Perhaps one of the most commonly quoted Biblical statements is what is known as the Golden Rule. In Matthew’s Gospel, Chapter 7, verse 12, are the words of Jesus: “In everything do to others as you would have them do to you, for this is the law and the prophets”

The National Institute for Civil Discourse is coordinating a yearlong effort — leading up to the 2020 national election — to pray for the healing of divisions in the United States and to promote use of the Golden Rule in politics.

The idea for “Golden Rule 2020: A Call for Dignity and Respect in Politics” grew from a gathering, hosted by the National Institute for Civil Discourse at New York Avenue Presbyterian Church in Washington, D.C., at which 20 major Christian leaders came together to explore how people of faith can work together to combat the incivility and division in the U.S.

“This is the time when we must put forth our better selves and endeavor to make the world a better place for the children of the world,” said Dr. Jimmy Hawkins, director of the Presbyterian Church (U.S.A.) Office of Public Witness. “We have so much to offer when we stand for that which is greater than ourselves: the love of God within and through us.”

Helping to create “Golden Rule 2020: A Call for Dignity and Respect in Politics” are a range of denominational and organizational partners, including: Presbyterian Church (U.S.A.), The American Baptist Churches U.S.A., National Association of Evangelicals, The Episcopal Church, The Ethics and Religious Liberty Commission of the Southern Baptist Convention, the Evangelical Lutheran Church in America, Mormon Women for Ethical Government, the U.S. Conference of Catholic Bishops and the National Council of Churches.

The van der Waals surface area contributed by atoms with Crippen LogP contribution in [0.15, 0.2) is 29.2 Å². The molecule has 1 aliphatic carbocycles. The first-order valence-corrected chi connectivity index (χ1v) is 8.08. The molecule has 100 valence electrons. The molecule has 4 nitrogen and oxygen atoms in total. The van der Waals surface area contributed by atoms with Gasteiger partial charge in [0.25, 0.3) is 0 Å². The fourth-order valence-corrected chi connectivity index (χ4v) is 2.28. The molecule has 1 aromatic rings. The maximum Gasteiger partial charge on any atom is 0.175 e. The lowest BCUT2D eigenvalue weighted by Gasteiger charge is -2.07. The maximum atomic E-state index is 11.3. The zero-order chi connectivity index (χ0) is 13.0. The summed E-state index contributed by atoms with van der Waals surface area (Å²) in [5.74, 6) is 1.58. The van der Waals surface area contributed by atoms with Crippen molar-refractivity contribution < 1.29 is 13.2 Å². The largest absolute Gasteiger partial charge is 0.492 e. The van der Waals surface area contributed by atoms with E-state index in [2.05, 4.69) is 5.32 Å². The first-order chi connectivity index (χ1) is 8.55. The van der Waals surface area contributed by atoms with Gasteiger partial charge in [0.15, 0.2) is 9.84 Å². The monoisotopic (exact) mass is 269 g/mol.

“In the year leading up to the 2020 national election, we want millions of Christians — as well as others who value the Golden Rule — to do their best to follow these principles as they interact with others they disagree with,” said Theo Brown, director of faith-based programs for the National Institute for Civil Discourse. “If enough people do this, it can have an impact on the political climate and make civility more of a central concern.” 

Brown, a member of New York Avenue Presbyterian Church, which is just blocks from the White House, said it saddens him to watch the political news, both because of specific events taking place and because of how he sees people on different sides of issues talking past each other. 

“If we follow the Golden Rule and treat our political opponents with more dignity and respect, then we can begin to de-escalate the hostility and look for ways to work together,” he said.

The Christian leaders who created Golden Rule 2020 believe that a large nationwide activity involving Christians of many different denominations will call attention to the fact that how we treat our political opponents is a moral issue.

“Churches have an important role to play in helping to heal America,” Brown said. “We hope and pray that local congregations will be active in efforts to increase understanding and bridge divisions in our country between now and the 2020 election.”

David Tritenbach is a retired Presbyterian minister. 

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